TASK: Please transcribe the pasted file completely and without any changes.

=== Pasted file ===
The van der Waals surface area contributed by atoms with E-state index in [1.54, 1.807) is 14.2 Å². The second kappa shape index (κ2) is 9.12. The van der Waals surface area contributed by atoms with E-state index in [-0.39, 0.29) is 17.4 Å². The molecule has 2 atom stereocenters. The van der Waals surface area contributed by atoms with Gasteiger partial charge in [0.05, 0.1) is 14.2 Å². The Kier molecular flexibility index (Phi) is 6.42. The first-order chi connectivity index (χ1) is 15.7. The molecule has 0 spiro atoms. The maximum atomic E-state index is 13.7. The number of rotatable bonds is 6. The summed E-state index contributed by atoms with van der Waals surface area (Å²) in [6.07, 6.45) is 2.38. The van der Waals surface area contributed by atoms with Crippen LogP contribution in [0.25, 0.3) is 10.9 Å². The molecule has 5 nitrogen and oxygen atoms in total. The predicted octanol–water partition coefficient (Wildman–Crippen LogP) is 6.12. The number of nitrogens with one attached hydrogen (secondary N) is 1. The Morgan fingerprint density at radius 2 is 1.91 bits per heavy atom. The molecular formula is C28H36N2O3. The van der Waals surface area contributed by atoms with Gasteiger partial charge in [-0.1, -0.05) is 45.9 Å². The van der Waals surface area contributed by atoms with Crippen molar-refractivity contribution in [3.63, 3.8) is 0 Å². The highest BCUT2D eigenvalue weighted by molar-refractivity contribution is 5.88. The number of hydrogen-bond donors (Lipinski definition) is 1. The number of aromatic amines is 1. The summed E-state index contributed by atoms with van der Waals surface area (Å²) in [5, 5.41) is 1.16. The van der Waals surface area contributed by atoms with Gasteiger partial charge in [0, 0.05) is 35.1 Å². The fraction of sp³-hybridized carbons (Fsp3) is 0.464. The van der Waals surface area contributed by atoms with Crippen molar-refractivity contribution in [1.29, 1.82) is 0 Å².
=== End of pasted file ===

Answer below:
The van der Waals surface area contributed by atoms with E-state index in [1.54, 1.807) is 14.2 Å². The second kappa shape index (κ2) is 9.12. The van der Waals surface area contributed by atoms with E-state index in [-0.39, 0.29) is 17.4 Å². The molecule has 2 atom stereocenters. The van der Waals surface area contributed by atoms with Gasteiger partial charge in [0.05, 0.1) is 14.2 Å². The Kier molecular flexibility index (Phi) is 6.42. The first-order chi connectivity index (χ1) is 15.7. The molecule has 0 spiro atoms. The maximum atomic E-state index is 13.7. The number of rotatable bonds is 6. The summed E-state index contributed by atoms with van der Waals surface area (Å²) in [6.07, 6.45) is 2.38. The van der Waals surface area contributed by atoms with Crippen LogP contribution in [0.25, 0.3) is 10.9 Å². The molecule has 5 nitrogen and oxygen atoms in total. The predicted octanol–water partition coefficient (Wildman–Crippen LogP) is 6.12. The number of nitrogens with one attached hydrogen (secondary N) is 1. The Morgan fingerprint density at radius 2 is 1.91 bits per heavy atom. The molecular formula is C28H36N2O3. The van der Waals surface area contributed by atoms with Gasteiger partial charge in [-0.1, -0.05) is 45.9 Å². The van der Waals surface area contributed by atoms with Crippen molar-refractivity contribution in [3.63, 3.8) is 0 Å². The highest BCUT2D eigenvalue weighted by molar-refractivity contribution is 5.88. The number of hydrogen-bond donors (Lipinski definition) is 1. The number of aromatic amines is 1. The summed E-state index contributed by atoms with van der Waals surface area (Å²) in [5, 5.41) is 1.16. The van der Waals surface area contributed by atoms with Gasteiger partial charge in [0, 0.05) is 35.1 Å². The fraction of sp³-hybridized carbons (Fsp3) is 0.464. The van der Waals surface area contributed by atoms with Crippen molar-refractivity contribution in [1.29, 1.82) is 0 Å².